Keene On Saving’s Liebster Award



Recently, the lovely Joe from Budget Breakaway nominated me for the Liebster Award and set his nominees 5 questions which they have to answer – eek! My answers will be included this in the post, along with the people I nominate.

What Is The Liebster Award?

It is an online award given by bloggers to other bloggers in recognition of their content. I know Joe is a fairly new reader to KOS and I am not the best at posting on here, so I truly appreciate that!

I’ve struggled to find  people to pass this along to who haven’t already been nominated (and these people probably have!) but I nominate:

From Aldi To Harrods – The Frugal Cottage – A Disease Called Debt

As I couldn’t think of five, I challenge my readers to answer my questions in the comments!

Here are my answers to Joe’s questions:

If I gave you £100 but told you that you had to invest it somewhere new, what would you do with it?  Ooh, this is a toughie! I know my partner’s family have a couple of good investments so I would probably entrust my money to them – my partner is far more up on the investment side of things, I deal with the debt!

What is your next financial goal and what will help you to achieve it? My next financial goal is to get completely out of debt to anyone that isn’t friends or family. I currently owe around £900 on my credit card and I want that gone. I am side hustling like crazy to get that number down. I’m also helping my parents to declutter my old room and anything I sell from there goes towards what I owe my parents.

Who would you say you look up to as a financial role model? Definitely Michelle from Making Sense Of Cents – she is just so inspiring. From becoming debt free to her awesome monthly income updates, I look forward to her posts all the time and take everything she says on board.

What is your most productive time of the day? The evenings when my partner is working nights and my son is in bed – it means I can give a task my full attention.

If you could go back and undo one of your financial mistakes, what would it be? As a couple, I would say don’t buy the static caravan but I was pregnant and we panicked, especially since we couldn’t get a mortgage. Personally, I would say don’t secretly borrow off my Dad because he didn’t want my Mum to find out – she inevitably did, although she doesn’t know the full amount – and we both got a little carried away. I know he wouldn’t have lent it to me if he didn’t have it but I feel guilty constantly!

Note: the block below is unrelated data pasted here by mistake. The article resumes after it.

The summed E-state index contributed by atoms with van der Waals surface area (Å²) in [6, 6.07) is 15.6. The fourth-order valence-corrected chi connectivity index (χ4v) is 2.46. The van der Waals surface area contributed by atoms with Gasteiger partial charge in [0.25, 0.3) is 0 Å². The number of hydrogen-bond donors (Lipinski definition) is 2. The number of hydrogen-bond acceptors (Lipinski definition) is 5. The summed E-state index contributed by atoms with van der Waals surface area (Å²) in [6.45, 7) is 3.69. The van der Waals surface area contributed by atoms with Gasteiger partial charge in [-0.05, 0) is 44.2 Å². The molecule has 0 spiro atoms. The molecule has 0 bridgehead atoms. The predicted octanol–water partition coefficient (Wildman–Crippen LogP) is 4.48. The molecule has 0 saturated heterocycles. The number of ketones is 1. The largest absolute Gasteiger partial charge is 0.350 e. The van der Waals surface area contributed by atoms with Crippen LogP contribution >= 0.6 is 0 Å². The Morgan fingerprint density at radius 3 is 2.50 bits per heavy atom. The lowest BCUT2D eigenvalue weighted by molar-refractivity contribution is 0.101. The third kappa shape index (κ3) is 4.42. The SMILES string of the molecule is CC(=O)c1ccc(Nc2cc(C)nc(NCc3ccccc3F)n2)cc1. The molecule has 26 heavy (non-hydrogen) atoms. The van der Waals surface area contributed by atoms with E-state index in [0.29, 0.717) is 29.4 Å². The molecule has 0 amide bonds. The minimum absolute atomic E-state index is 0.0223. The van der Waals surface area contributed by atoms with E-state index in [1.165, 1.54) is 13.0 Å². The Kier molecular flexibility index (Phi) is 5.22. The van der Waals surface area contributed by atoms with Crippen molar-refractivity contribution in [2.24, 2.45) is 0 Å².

My Questions:

1. Apart from your day job, what is your favourite way of making money?

2. Best financial decision you have made so far?

3. Most expensive item you have ever bought? Was it worth it?

4. If you won the lottery tomorrow, how would you use the money?

5.  What is your dream job?

I would love to see your answers!

3 Lessons About Money I Would Beat Into My Younger Self’s Head (if I could)

This is a guest post from the awesome Chris from Spend It Like Beckham. He is new to the world of blogging so show him some support by going over to check his fab blog out!

After I finished University, I would often look back at my time there and slip into nostalgic daydreams where everything seemed at peace. This is due to the fact that my brain, much like Match of the Day, only showed me the highlights; the best bits. When I actually thought of what the majority of my University experience was, I was surprised that I survived. When I looked past the parties, the summers, the guitar playing lecturers, I realise that my head was so far from being screwed on I would’ve made Miley Cyrus look like an upstanding member of society (although I was definitely prettier).

I came to the late realisation that the fruitless spending and the partying was great at the time, I would have been much better off being a little (a lot) tamer, especially when it came to my finances. I’ve learned a lot in hindsight and I feel that I should pass some of it on. Who knows, maybe it will come in useful to some other partying, broke, Miley Cyrus lookalike!


Do not buy something just because it is on offer